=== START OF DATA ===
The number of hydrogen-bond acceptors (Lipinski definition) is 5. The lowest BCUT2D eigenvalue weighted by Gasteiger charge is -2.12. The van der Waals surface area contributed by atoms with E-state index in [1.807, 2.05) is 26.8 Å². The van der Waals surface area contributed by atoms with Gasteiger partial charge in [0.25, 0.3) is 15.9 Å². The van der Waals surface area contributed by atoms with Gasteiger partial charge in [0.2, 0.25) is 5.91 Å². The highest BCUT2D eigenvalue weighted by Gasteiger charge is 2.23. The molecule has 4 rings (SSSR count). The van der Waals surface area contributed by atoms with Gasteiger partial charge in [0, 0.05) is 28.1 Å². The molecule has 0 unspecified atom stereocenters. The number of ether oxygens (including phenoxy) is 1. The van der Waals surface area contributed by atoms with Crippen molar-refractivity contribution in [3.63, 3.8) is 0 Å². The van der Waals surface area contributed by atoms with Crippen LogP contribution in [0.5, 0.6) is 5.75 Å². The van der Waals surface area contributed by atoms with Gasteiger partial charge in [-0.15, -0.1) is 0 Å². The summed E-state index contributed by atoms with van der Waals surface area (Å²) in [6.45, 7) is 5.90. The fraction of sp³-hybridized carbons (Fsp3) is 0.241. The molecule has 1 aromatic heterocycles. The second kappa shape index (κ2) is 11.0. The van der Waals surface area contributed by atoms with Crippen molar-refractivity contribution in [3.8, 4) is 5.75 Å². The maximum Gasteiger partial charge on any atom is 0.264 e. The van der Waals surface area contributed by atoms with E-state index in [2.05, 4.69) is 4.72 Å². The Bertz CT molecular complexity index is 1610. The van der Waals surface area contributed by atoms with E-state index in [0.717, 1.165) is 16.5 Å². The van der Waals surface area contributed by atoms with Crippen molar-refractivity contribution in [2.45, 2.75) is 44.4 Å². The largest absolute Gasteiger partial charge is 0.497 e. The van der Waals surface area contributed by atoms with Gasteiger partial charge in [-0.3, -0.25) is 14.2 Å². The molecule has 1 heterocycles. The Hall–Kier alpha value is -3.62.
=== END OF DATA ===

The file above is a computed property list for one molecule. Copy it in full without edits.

The number of hydrogen-bond acceptors (Lipinski definition) is 5. The lowest BCUT2D eigenvalue weighted by Gasteiger charge is -2.12. The van der Waals surface area contributed by atoms with E-state index in [1.807, 2.05) is 26.8 Å². The van der Waals surface area contributed by atoms with Gasteiger partial charge in [0.25, 0.3) is 15.9 Å². The van der Waals surface area contributed by atoms with Gasteiger partial charge in [0.2, 0.25) is 5.91 Å². The highest BCUT2D eigenvalue weighted by Gasteiger charge is 2.23. The molecule has 4 rings (SSSR count). The van der Waals surface area contributed by atoms with Gasteiger partial charge in [0, 0.05) is 28.1 Å². The molecule has 0 unspecified atom stereocenters. The number of ether oxygens (including phenoxy) is 1. The van der Waals surface area contributed by atoms with Crippen molar-refractivity contribution in [3.63, 3.8) is 0 Å². The van der Waals surface area contributed by atoms with Crippen LogP contribution in [0.5, 0.6) is 5.75 Å². The van der Waals surface area contributed by atoms with Gasteiger partial charge in [-0.15, -0.1) is 0 Å². The summed E-state index contributed by atoms with van der Waals surface area (Å²) in [6.45, 7) is 5.90. The fraction of sp³-hybridized carbons (Fsp3) is 0.241. The molecule has 1 aromatic heterocycles. The second kappa shape index (κ2) is 11.0. The van der Waals surface area contributed by atoms with Crippen molar-refractivity contribution in [3.8, 4) is 5.75 Å². The maximum Gasteiger partial charge on any atom is 0.264 e. The van der Waals surface area contributed by atoms with E-state index in [2.05, 4.69) is 4.72 Å². The Bertz CT molecular complexity index is 1610. The van der Waals surface area contributed by atoms with E-state index in [0.717, 1.165) is 16.5 Å². The van der Waals surface area contributed by atoms with Crippen molar-refractivity contribution in [2.45, 2.75) is 44.4 Å². The largest absolute Gasteiger partial charge is 0.497 e. The van der Waals surface area contributed by atoms with Gasteiger partial charge in [-0.3, -0.25) is 14.2 Å². The molecule has 1 heterocycles. The Hall–Kier alpha value is -3.62.